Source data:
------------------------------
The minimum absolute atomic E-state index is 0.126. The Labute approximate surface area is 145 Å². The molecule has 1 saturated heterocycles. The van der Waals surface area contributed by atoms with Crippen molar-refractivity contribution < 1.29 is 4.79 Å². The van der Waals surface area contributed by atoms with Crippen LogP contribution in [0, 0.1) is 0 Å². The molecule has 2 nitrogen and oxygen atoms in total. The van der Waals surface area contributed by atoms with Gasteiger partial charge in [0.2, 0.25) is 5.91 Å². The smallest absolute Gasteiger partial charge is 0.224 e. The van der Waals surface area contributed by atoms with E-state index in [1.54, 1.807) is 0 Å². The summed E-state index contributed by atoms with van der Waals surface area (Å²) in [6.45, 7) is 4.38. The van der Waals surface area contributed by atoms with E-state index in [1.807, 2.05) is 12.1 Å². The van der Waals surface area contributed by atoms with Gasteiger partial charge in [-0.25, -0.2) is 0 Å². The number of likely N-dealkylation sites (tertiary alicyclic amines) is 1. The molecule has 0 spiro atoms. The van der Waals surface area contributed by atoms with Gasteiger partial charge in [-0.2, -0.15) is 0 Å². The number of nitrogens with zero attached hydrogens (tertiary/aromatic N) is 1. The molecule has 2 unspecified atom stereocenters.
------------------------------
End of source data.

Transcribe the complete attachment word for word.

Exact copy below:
The minimum absolute atomic E-state index is 0.126. The Labute approximate surface area is 145 Å². The molecule has 1 saturated heterocycles. The van der Waals surface area contributed by atoms with Crippen molar-refractivity contribution < 1.29 is 4.79 Å². The van der Waals surface area contributed by atoms with Crippen LogP contribution in [0, 0.1) is 0 Å². The molecule has 2 nitrogen and oxygen atoms in total. The van der Waals surface area contributed by atoms with Gasteiger partial charge in [0.2, 0.25) is 5.91 Å². The smallest absolute Gasteiger partial charge is 0.224 e. The van der Waals surface area contributed by atoms with E-state index in [1.54, 1.807) is 0 Å². The summed E-state index contributed by atoms with van der Waals surface area (Å²) in [6.45, 7) is 4.38. The van der Waals surface area contributed by atoms with E-state index in [1.807, 2.05) is 12.1 Å². The van der Waals surface area contributed by atoms with Gasteiger partial charge in [-0.25, -0.2) is 0 Å². The number of likely N-dealkylation sites (tertiary alicyclic amines) is 1. The molecule has 0 spiro atoms. The van der Waals surface area contributed by atoms with Gasteiger partial charge in [-0.2, -0.15) is 0 Å². The number of nitrogens with zero attached hydrogens (tertiary/aromatic N) is 1. The molecule has 2 unspecified atom stereocenters.